Tuesday, May 28, 2019

Appliance Replacement: Pre-emptive with rebate, or wait until the end?

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Twenty years ago, I bought my refrigerator. It's a Maytag and has lived up to its reputation. Other than replacing the ice maker every 5 years or so and a roommate breaking one of the door shelves, it's holding up very well and has given me no issues or indication that it's going to die sometime soon. I take care of my things, like for example I clean the coils on the fridge every year or two, wipe down the seals and check for tears or cracks, and clean up spills when they happen. Other than a few scuffs and the broken shelf I mentioned earlier, the unit still looks like new.

Like many of us, I often get promotional postcard or email from our local electric company that says the following:

Your old appliances are wasting energy and costing you money!

If you are looking to replace your full-sized, working refrigerator or freezer:

  • We will provide you with a $50 check to kick off the savings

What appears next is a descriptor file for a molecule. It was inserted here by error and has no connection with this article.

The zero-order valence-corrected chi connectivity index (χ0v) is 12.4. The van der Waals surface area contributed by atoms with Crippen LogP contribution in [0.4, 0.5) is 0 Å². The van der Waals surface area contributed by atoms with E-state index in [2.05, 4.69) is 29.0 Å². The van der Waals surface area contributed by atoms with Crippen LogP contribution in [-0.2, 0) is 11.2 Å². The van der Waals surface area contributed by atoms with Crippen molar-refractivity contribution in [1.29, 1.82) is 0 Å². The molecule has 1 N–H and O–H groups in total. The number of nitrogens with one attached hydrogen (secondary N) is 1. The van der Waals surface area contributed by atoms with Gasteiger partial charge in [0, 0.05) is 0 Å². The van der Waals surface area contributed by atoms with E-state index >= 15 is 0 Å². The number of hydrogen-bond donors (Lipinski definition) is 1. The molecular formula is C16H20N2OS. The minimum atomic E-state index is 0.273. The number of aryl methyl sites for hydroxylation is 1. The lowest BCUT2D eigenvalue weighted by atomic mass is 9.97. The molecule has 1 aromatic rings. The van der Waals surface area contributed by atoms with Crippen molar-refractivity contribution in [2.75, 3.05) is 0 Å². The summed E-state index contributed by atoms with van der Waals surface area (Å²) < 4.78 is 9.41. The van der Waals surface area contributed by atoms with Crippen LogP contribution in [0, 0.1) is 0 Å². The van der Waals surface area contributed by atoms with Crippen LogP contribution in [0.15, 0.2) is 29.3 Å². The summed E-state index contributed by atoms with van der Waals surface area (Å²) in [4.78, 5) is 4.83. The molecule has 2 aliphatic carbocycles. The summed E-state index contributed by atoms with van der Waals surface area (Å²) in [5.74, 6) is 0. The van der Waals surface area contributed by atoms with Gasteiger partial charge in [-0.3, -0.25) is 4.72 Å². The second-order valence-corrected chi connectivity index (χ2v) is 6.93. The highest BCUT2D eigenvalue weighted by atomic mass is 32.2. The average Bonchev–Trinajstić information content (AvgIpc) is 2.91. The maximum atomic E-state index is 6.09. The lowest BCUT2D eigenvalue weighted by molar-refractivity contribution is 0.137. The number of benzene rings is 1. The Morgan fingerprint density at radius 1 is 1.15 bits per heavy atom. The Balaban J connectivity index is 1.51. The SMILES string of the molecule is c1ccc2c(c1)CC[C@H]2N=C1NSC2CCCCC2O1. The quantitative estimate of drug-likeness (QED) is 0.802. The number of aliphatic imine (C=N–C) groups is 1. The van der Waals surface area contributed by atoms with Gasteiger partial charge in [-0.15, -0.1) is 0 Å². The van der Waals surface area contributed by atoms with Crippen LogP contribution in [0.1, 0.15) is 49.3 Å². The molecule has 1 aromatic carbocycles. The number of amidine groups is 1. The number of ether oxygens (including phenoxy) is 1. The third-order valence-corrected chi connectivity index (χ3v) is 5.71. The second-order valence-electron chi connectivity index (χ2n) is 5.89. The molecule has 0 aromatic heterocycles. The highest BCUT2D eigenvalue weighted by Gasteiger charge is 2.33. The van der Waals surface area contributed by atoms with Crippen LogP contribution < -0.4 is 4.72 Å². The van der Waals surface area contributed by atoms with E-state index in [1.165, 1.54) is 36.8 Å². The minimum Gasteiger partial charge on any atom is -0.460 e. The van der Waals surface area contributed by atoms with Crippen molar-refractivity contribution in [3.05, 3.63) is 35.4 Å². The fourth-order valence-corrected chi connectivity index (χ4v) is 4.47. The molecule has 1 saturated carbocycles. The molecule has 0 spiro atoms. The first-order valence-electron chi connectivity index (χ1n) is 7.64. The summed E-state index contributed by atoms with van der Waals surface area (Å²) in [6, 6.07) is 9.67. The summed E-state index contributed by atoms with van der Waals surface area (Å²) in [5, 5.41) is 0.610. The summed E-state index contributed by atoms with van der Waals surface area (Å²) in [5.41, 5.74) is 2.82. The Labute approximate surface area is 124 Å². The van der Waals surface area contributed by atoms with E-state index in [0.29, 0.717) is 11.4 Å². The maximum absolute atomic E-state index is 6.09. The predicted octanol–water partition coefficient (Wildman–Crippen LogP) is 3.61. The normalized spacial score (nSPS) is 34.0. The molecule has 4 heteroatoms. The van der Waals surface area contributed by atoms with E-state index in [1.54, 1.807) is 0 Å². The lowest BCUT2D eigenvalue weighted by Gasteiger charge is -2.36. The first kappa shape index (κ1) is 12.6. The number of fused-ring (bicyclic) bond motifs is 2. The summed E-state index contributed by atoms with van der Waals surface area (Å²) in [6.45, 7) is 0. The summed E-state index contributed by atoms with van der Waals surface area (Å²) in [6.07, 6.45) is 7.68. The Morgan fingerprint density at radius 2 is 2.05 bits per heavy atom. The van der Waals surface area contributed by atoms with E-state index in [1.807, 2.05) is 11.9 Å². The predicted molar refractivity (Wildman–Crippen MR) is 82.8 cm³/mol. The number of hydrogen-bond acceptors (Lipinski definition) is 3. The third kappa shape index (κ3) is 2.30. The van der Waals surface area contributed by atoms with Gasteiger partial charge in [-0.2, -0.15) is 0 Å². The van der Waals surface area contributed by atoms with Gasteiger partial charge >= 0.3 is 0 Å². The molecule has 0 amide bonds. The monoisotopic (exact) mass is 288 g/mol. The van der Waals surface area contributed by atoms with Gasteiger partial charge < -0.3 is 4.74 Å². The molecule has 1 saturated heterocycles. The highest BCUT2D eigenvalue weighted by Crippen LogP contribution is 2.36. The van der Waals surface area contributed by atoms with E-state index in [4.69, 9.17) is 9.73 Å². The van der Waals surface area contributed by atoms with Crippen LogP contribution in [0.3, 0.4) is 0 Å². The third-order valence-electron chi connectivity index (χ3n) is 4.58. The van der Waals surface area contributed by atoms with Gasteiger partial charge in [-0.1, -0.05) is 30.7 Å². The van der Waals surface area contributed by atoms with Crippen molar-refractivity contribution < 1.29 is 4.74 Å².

• You could save $100 a year or more on electric costs
  • We will provide free pickup and haul away of your old fridge or freezer

While talking with friends (not appliance experts,) they seem to think I'm sitting on a time bomb and they're amazed the fridge has lasted this long.

Something I've considered is that if my refrigerator does stop working, I'll have to "panic purchase" and take whatever's available at that moment, as well as risking the loss of whatever was in the fridge assuming it dies while I'm on vacation or something.

Conversely, I could watch the ads for the units that I like and purchase a new fridge during an upcoming holiday-themed sale that appliances host all the time. The plus side to this is the utility company pays me $50 for the old one. Hardly a dealbreaker when talking about a $1500-2000 purchase, but still something I wouldn't get if I decide to wait until Fridgor Mordis sets in.

How can I find out exactly what sort of energy savings to expect from a new machine? Is this where I get one of those watt-meters and plug it into the wall and compare those numbers to the yellow EnergyGuide sticker on the new one?

So my fellow Frugalitarians: What would you do?

  1. Purchase a new unit when the price is right and lines up with my availability and convenience and enjoy energy savings, or
  2. get my full money's worth out of the unit I bought and replace it when it stops working and leaves me stranded? (It could theoretically last another ten years, or croak tomorrow)

Submitted May 28, 2019 at 01:30PM by JeepPilot http://bit.ly/2XaLrfn

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